As the product converges unconditionally, we have $$\prod_{m\in\mathbb{W}^+}\,\left(1+x_m\right)=L^+\text{ and }\prod_{m\in \mathbb{W}^-}\,\left(1+x_m\right)=L^-\,,$$ for some $L^+>0$ and $L^-\in\mathbb{R}\setminus\{0\}$ (with $L=L^+L^-$). Here, $$\mathbb{W}^+:=\left\{m\in\mathbb{W}\,\big|\,x_m\geq 0\right\}\text{ and }\mathbb{W}^-:=\left\{m\in\mathbb{W}\,\big|\,x_m<0\right\}\,.$$

Now, you can handle the products $\prod\limits_{m\in\mathbb{W}^+}\,\left(1+x_m\right)$ and $\prod\limits_{m\in\mathbb{W}^-}\,\left(1+x_m\right)$ separately. For $\prod\limits_{m\in\mathbb{W}^+}\,\left(1+x_m\right)$, we clearly have a version of (*): $$\prod_{m\in\mathbb{W}^+}\,\left(1+x_m\right)=\sum_{S\in\mathcal{P}_f(\mathbb{W}^+)}\,\prod_{s\in S}\,x_s\,.$$

For $\prod\limits_{m\in\mathbb{W}^-}\,\left(1+x_m\right)$, we may without loss of generality assume that $x_m>-1$ for all $m\in\mathbb{W}^-$ (otherwise, note that there are finitely many $m$ such that $x_m<-1$, and we can remove them). That is, $L^->0$, and so $$\frac{1}{L^-}=\prod_{m\in\mathbb{W}^-}\,\left(\frac{1}{1+x_m}\right)>\prod_{m\in\mathbb{W}^-}\,\left(1-x_m\right)>0\,.$$ Thus, $\prod\limits_{m\in\mathbb{W}^-}\,\left(1-x_m\right)$ converges, and we get a version of (*) for $\prod\limits_{m\in\mathbb{W}^-}\,\left(1-x_m\right)$: $$\prod_{m\in\mathbb{W}^-}\,\left(1-x_m\right)=\sum_{S\in\mathcal{P}_f(\mathbb{W}^-)}\,\prod_{s\in S}\,(-x_s)\,.$$ This shows that $\sum\limits_{S\in\mathcal{P}_f(\mathbb{W}^-)}\,\prod\limits_{s\in S}\,x_s$ converges absolutely, whence $$\prod_{m\in\mathbb{W}^-}\,\left(1+x_m\right)=\sum\limits_{S\in\mathcal{P}_f(\mathbb{W}^-)}\,\prod\limits_{s\in S}\,x_s\,.$$

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  • $\begingroup$ Perhaps not necessary, but it is difficult to establish convergence, at least when you are dealing with an infinite sum of complex numbers, without absolute convergence. $\endgroup$ – Batominovski Jul 24 '18 at 18:25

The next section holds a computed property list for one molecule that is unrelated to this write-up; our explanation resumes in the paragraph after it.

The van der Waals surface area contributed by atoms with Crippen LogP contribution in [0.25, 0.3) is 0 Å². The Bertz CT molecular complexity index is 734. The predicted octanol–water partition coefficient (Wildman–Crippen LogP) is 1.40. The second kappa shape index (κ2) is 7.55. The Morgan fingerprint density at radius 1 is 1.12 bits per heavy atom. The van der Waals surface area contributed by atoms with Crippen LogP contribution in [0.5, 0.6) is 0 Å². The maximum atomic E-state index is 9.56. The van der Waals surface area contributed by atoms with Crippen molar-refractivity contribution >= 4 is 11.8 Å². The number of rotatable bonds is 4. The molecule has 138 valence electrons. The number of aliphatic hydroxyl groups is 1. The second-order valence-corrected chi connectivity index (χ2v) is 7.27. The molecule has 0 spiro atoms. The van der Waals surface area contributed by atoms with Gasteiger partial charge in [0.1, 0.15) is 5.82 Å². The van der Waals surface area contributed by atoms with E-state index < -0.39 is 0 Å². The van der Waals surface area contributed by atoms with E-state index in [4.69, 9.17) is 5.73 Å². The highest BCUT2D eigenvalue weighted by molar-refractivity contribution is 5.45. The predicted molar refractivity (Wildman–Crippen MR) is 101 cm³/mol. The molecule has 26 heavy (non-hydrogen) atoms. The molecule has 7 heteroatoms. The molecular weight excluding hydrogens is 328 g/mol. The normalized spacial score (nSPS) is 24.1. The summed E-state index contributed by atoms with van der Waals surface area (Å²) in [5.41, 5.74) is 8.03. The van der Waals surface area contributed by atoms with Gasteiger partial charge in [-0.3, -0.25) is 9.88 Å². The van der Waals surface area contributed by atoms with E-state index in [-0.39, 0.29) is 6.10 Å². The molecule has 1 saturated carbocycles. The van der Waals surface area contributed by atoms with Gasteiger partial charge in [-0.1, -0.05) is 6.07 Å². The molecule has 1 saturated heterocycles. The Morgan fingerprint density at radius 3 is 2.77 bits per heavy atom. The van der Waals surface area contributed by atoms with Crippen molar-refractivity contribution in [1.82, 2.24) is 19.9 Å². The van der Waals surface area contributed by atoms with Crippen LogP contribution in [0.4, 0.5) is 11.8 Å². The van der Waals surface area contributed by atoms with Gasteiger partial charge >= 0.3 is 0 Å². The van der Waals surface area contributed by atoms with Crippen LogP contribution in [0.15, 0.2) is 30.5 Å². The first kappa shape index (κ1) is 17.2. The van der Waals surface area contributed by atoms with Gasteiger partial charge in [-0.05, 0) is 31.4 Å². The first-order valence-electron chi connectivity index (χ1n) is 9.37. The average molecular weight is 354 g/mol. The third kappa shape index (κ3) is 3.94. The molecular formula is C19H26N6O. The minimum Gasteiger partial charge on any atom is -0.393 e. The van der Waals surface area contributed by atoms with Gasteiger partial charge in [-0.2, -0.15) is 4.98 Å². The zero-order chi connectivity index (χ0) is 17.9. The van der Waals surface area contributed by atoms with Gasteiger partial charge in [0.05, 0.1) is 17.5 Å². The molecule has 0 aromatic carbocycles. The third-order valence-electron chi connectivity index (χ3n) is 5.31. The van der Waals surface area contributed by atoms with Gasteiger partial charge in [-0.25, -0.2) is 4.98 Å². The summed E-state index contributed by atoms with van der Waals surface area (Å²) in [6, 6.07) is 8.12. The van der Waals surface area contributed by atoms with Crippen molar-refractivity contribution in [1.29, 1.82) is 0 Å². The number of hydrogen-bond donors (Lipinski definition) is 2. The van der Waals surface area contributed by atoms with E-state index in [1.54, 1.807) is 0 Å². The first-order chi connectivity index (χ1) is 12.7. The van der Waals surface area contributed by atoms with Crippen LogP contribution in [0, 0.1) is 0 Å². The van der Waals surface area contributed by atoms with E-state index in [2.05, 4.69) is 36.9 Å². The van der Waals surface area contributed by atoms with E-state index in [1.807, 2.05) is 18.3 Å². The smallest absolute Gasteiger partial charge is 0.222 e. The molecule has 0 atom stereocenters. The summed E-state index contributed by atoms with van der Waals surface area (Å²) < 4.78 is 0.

• $\begingroup$ Then "good" means something like: A logical place to start if one was to make efforts in saying anything about this... $\endgroup$ – Mason Jul 24 '18 at 18:26
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    $\begingroup$ No, that's what it is implied by having an unconditionally convergent product to a nonzero limit. If the positive-side product blows up, you can rearrange $\mathbb{W}$ (see the hidden box) so that the limit does not exist. Likewise, the negative-side product will go to $0$. $\endgroup$ – Batominovski Jul 24 '18 at 18:39
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    $\begingroup$ Yes, $\epsilon$-$\delta$ will work (but that comes directly from the fact that $\prod\limits_{m\in\mathbb{W}}\,(1+x_m)=L$). And I shall give you a good renumeration of $\mathcal{P}_f(\mathbb{W})$: $$\emptyset,\{0\},\{1\},\{0,1\},\{2\},\{0,2\},\{1,2\},\{0,1,2\},\{3\},\{0,3\},\{1,3\},\{2,3\},\ldots\,.$$ (Apparently, this is the same as your renumeration.) $\endgroup$ – Batominovski Jul 24 '18 at 19:00
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    $\begingroup$ And to make you see why it makes so much sense that we need the unconditional convergence condition, try $x_{2m}=+\frac{1}{m+2}$ and $x_{2m+1}=-\frac{1}{m+2}$ for $m=0,1,2,\ldots$. Then, the product $\prod\limits_{m=0}^N\,(1+x_m)$ goes to $\frac12$ as $N\to\infty$, but not unconditionally. And for this product, it is very unclear how to evaluate $\sum\limits_{S\in\mathcal{P}_f(\mathbb{W})}\,\prod\limits_{s\in S}\,x_s$, as this sum does not converge unconditionally. Pick a wrong renumeration of $\mathcal{P}_f(\mathbb{W})$ and you will get nothing close to the desired limit $\frac12$. $\endgroup$ – Batominovski Jul 24 '18 at 19:10